In order to enhance their chances of achieving glory (it goes without saying that their kids' SATs and GPAs are already in the steroid-enhanced range), families are chasing their dream by employing that most American of strategies for success -- marketing.
"I hear families use the word packaging," says the mother of a senior at one of the city's most competitive girls' schools. " 'We're packaging our daughter.' The hair stands up on the back of your neck. They made an investment, and they want a return."
That's where Katherine Cohen comes in -- though she denies that she regards her clients as product she's trying to move off the grocer's shelf and into the shopping cart of Princeton's dean of admissions. "What I call it is making sure their authentic voice comes through in the essays and the interviews," she says. "It depends on how you define packaging. You're trying to represent yourself as a student on your best day."
Dr. Cohen -- her title deriving from a degree not in medicine, the law, or even education but in Latin American literature -- typically starts seeing clients in eleventh grade, though she has students as young as eighth grade, and this year she had one seventh-grader. "You've got some neurotic parents out there," she explains.
At her first meeting with the client, the only one parents are allowed to attend, she's less interested in hearing about the family's Harvard pipe dreams -- lowering expectations may be the toughest part of her job -- than in discovering what, if anything, engages the child academically, artistically, or socially that can be transformed into something resembling a consuming passion.
"You join the school team," she says by way of jock example. "Maybe you start a sports column or become the sports editor. Maybe in the summer you get an internship at ESPN or with a sports agent.
"Manhattan families are among the most parochial in the U.S. They think, 'Because my daughter is doing well at Brearley, she must be one of the very top kids.' It is simply more competitive."
"The most selective schools are not looking for well-rounded students," she goes on. "They're looking for well-rounded student bodies. Do a few things that you love to do, spend time on them, be committed, do them for four years."
Cohen believes she broke the college-admissions code when she worked for Yale's admissions office as an application reader while studying at the university for her Ph.D. "You think it's such a mystery, but all of a sudden it becomes less mysterious," she remembers. "I understood why they let this guy in over this guy."
The quality the top colleges read between the lines for, the adviser claims, is also the one most susceptible to the conjurer's art -- character. "Eighty percent of the applicants are academically qualified," Cohen says. "So the question becomes, 'Who is the person? Who are we admitting?' "
Cohen tries to answer the question as proactively as possible by helping her kids pick their courses and extracurriculars, not to mention the subject of their personal essay, so that their desire when they grow up to, say, be Martin Scorsese or cure Third World hunger or even run the family's hedge fund seems to be a matter of predestination more than one of adolescent hubris.
If nothing else, all the i's are dotted and the t's crossed and the personal essay free of spelling mistakes -- Cohen insists she doesn't write her students' essays for them -- before they're submitted to passport control in Cambridge, New Haven, or Providence.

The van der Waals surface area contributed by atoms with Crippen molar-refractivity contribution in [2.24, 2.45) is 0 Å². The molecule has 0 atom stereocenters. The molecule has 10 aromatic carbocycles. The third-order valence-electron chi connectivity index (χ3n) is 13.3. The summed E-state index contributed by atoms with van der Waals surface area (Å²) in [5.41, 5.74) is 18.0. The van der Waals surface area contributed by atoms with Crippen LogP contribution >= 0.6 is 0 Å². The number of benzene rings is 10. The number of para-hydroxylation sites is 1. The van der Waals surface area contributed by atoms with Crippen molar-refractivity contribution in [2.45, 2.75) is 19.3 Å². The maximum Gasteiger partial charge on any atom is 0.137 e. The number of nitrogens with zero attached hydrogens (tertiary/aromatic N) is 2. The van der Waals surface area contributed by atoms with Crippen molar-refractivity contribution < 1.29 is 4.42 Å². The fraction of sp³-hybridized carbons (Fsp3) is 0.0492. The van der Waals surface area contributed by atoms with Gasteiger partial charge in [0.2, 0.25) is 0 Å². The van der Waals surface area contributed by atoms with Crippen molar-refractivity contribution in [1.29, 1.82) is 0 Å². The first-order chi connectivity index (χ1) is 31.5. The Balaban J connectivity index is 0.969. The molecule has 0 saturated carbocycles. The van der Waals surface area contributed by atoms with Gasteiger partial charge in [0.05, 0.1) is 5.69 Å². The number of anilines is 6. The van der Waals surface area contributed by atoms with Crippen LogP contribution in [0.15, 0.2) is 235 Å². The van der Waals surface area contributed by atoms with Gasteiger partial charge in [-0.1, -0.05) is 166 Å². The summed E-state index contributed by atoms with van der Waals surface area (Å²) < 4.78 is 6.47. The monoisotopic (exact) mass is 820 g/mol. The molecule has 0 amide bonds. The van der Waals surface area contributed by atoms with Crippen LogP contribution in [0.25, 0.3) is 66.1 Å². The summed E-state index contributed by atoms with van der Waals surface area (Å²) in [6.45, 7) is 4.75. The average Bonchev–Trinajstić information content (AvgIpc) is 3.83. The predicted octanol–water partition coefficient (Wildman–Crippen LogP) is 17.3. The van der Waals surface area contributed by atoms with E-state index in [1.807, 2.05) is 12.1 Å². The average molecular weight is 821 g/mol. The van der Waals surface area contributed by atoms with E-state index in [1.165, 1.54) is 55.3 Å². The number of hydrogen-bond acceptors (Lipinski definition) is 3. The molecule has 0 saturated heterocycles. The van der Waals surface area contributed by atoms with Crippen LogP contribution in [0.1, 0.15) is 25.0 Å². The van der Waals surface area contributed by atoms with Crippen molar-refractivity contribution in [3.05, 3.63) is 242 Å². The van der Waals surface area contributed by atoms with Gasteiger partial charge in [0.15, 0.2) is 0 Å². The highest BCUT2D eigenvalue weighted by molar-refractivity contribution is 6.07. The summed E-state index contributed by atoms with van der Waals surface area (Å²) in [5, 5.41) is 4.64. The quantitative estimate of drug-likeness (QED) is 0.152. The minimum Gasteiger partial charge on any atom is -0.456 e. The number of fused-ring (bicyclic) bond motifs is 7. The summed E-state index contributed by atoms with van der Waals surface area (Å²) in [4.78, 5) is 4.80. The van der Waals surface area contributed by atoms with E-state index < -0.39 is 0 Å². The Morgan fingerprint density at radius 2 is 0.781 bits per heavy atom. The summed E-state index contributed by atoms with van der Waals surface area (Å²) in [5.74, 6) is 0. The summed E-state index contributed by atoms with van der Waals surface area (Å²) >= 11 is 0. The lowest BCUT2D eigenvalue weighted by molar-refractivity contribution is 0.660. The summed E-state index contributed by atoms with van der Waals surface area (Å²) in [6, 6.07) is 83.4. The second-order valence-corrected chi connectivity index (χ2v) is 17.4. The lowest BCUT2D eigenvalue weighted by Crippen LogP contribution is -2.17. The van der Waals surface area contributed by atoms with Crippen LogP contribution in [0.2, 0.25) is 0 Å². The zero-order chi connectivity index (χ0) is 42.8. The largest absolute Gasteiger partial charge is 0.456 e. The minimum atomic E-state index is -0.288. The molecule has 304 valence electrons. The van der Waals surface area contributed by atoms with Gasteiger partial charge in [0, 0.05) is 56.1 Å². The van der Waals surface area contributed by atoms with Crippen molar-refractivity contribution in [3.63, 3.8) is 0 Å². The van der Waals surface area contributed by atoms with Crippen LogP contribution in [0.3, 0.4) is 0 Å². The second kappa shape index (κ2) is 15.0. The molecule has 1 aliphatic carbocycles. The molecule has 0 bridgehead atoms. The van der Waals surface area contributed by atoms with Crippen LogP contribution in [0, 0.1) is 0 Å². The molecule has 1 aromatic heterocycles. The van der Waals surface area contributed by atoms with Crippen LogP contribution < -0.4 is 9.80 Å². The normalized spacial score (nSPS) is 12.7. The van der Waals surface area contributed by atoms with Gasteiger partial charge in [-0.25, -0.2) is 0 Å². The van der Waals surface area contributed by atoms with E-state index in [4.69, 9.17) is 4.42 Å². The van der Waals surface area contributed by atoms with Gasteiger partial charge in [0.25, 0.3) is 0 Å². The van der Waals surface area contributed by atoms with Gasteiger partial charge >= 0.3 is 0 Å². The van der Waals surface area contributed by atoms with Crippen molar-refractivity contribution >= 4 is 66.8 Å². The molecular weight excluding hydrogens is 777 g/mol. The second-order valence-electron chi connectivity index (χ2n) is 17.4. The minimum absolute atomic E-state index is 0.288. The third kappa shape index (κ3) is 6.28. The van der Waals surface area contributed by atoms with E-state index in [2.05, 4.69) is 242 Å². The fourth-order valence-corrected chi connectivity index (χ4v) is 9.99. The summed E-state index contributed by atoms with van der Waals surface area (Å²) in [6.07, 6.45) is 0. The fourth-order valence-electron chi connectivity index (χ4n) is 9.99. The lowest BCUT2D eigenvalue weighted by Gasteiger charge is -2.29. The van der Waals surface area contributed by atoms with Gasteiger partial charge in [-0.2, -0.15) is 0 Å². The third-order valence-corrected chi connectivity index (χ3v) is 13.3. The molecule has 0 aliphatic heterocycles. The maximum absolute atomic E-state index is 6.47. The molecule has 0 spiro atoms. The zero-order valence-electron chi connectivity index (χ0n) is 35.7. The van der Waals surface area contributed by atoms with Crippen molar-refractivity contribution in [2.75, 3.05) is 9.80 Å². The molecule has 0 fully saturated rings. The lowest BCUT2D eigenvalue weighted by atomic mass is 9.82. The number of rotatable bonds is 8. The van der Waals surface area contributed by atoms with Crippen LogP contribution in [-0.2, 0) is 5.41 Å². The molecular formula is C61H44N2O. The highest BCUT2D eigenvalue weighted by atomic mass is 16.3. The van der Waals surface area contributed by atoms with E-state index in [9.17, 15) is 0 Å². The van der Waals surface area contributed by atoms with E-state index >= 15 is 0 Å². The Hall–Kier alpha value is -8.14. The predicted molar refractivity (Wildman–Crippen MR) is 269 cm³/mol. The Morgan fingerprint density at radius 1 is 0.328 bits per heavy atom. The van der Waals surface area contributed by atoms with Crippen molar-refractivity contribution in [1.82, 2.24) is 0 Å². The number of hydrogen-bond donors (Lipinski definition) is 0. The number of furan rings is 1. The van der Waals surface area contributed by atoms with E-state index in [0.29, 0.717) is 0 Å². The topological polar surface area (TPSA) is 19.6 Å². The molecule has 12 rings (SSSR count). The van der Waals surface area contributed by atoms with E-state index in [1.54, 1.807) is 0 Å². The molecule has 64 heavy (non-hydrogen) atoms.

"You can't just wing an application and get in; you might have been able to do that twenty years ago if you had the grades and the scores," she says, thinking in particular of the lackadaisical Princeton legacy she got accepted to his dad's alma mater a week after he'd been wait-listed -- a feat roughly equivalent to resurrecting the dead.
"I went though the application and said, 'Here are the 25 red flags that need to be explained,' " she remembers. "I said, 'I want you to get your six-foot-eight-inch frame' " -- he was a basketball player but apparently not a very good one ("Princeton does look for scholar-athletes," Cohen says) -- " 'into the admissions office explaining all the red flags I saw on the application.' He needed to go in there physically. They called him two days later and accepted him."
"She made me realize it's not all about grades," says Nina Lisandrello, a pro bono client of Cohen's who believes she wouldn't have gotten into Tisch's film school last year without the counselor's help. "She said, 'You don't have great grades? Fine. We'll do this portfolio. This is what's going to make you stand out."
Cohen favors personal essays that feature painful self-revelation over exotic locales. Brandon Gross says he probably wouldn't have written about his peripatetic high-school career were it not for Cohen's urging. "I went to three high schools -- Brentwood, Phillips Exeter, and Crossroads," he explains. "I just couldn't deal with the L.A. scene. I knew there had to be more out there. She knew from being an admissions officer once that I had to address that."
Nina Lisandrello was raised by a single mother. "I had a lot more responsibility than the average child," she says, sitting at a Starbucks around the corner from NYU on a recent afternoon. "I never really thought of it as a big deal until Katherine made me realize it was and that it was important for colleges to know exactly where I was coming from."
Cohen believes that the growing movement to eliminate the SAT only works to her company's advantage. "If they're not using SATs to evaluate a student, they're going to be looking at everything else -- how you spent time over the summer, your essays," she says. "It's going to be less of a numbers game and more emphasis on everything else that makes them who they are as a student."